Regarding managing the personnel of a specific corporation, the personality trait theory is best suited to gauge the ability of a current employee or prospective employee. Trait theorists believe personality can be understood by positing that all people have certain traits or characteristic ways of behaving. Regarding managing the personnel of a specific corporation, the personality trait theory is best suited to gauge the ability of a current employee or prospective employee.
The personality trait theories tend to be broader and easier to apply to larger populations of employees. The Big Five trait model consists of five parts that consist of Openness to experience, Conscientiousness, Extroversion, Agreeableness, and Neuroticism. The model refers to the ocean of personalities. Each of these traits has their meaning and explains how it describes the individual’s personality.
The Myers-Briggs Type Indicator (MBTI) is an assessment that is believed to measure psychological preferences in how people perceive the world and make decisions. In developing the Myers-Briggs Type Indicator, the aim of Isabel Briggs Myers and Katharine Briggs was to make the insights of type theory accessible to individuals and groups (The Myers & Briggs Foundation, 2017). This is efficient for human resources professionals in a role of selecting not necessarily the best and brightest but more so the best fit for an already focused team. There are some detractors who advise at using this specific test for employee selection, but feel as though it can aid in individual and team-focused training curriculums (Dattner, 2013). I feel this may also be the best fit, due to test nullifying certain candidates that fall short of the organization’s standards for scoring but may have exceptional value regardless of the score attained.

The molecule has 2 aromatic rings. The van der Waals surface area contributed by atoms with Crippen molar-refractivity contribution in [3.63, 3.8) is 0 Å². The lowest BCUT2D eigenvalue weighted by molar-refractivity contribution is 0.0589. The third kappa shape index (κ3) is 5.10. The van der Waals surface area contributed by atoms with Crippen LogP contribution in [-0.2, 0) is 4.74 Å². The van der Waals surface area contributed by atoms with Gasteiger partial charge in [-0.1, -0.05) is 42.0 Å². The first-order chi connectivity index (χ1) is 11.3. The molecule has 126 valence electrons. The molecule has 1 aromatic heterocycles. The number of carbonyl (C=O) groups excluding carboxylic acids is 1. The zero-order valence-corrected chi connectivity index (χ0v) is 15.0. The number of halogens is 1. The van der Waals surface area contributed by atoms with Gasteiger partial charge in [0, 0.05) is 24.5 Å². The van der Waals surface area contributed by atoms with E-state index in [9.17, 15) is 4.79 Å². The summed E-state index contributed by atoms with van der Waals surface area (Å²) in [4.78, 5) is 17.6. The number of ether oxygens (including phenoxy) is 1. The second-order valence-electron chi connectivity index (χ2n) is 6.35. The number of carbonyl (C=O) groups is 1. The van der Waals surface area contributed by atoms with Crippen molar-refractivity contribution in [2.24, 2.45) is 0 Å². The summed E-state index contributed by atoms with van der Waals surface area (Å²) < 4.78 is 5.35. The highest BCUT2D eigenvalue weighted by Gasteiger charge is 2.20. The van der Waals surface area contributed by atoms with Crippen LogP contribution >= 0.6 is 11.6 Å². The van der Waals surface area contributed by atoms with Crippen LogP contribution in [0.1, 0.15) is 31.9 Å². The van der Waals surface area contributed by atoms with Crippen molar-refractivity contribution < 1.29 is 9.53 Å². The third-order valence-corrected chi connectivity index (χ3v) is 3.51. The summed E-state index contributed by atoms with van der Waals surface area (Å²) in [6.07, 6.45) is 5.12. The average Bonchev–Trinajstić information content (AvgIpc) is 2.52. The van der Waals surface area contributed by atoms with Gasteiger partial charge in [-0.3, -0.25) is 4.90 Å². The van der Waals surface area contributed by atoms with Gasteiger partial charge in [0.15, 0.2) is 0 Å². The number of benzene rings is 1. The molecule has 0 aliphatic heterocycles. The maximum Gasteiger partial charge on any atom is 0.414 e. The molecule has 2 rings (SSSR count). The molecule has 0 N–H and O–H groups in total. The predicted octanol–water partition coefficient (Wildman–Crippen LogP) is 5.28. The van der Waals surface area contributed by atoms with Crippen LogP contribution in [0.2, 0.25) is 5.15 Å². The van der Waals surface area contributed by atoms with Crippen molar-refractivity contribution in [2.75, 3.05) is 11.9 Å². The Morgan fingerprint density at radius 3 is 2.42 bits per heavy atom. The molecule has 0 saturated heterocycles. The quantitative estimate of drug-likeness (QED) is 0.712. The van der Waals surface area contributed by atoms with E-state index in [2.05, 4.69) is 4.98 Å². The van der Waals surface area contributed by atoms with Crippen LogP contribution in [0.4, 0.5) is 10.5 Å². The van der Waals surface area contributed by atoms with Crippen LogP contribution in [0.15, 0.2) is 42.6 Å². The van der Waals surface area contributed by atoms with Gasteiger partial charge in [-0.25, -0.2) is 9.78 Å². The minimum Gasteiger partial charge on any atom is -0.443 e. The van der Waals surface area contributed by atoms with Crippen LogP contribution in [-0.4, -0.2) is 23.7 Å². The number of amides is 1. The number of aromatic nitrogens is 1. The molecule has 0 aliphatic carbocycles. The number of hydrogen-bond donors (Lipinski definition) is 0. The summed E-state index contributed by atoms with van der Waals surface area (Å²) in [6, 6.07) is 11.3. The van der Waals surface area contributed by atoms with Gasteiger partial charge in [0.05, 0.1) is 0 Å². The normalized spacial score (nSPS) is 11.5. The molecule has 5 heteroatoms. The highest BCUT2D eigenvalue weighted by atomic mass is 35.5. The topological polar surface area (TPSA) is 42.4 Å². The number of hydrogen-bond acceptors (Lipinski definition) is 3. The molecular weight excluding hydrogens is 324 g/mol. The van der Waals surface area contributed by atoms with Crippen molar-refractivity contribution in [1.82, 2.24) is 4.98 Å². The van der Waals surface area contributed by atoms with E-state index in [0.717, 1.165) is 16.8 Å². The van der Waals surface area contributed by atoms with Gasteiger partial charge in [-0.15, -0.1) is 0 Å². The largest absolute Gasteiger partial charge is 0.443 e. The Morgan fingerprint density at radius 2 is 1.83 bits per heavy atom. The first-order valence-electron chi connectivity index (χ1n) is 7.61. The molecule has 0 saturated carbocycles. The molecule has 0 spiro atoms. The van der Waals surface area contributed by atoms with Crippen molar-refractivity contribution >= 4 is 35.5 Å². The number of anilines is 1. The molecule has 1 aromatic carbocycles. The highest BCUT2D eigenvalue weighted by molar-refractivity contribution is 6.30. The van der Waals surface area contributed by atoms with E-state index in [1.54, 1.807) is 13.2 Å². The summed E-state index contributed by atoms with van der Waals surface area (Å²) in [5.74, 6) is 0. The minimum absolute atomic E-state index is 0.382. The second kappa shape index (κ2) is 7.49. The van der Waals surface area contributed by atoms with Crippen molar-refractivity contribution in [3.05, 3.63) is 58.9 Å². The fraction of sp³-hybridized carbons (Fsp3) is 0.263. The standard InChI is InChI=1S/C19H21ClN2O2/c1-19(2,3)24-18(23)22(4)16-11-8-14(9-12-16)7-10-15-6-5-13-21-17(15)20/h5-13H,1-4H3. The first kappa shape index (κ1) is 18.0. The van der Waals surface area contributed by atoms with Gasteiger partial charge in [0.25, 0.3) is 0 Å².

A great way to look at the role of a human resource manager is that of a talent scout, team builder, and talent management. The larger the company, the harder this may be to accomplish. As stated earlier the use of personality traits test for employee selection is debatable, but it gives a hiring manager a start point in the effort to get the best fitting applicants in the interview chair. What the personality trait tests, MBTI specifically, can accomplish is that of training protocols and selection of your human resources personnel. In a small company, it is easier to talk face to face with your human resources rep, in a larger company this isn’t a normal method of communication. Departments tend to send criteria for specific work group assignments, and most of the dialog will be conducted through email.
A key way to use the personality trait tests are for managerial roles within a company. The selection has already been completed, and you may have an employee who may fit the criteria that allow them to move to the next level. We as Americans may think we have the best way, but if your role is managing personnel in a multinational company, you may hit a brick wall in regards to the selection of the next great leader. Let’s say you have employees from a Chinese office. Their leadership style may differ drastically than an employee in Spain. For example, a journal article detailing the leadership method taught in China reflects “high power distance, high uncertainty avoidance and collectivism, fundamentally reinforces the hierarchical and conformist attributes of the top–down command structure” (Shao and Webber, 2006). Based on this leadership model, a Spanish employee may score abnormally higher compared to a Chinese employee, even though the one who scored lower, let’s say the overall score of a Big-Five scoring panel. In this same vein, we can use the personality traits test to nurture a shared environment where we can create a corporate culture (i.e. corporate melting pot), through cross training teams from separate regional offices as to give all employees an equal chance to succeed, regardless of cultural upbringing.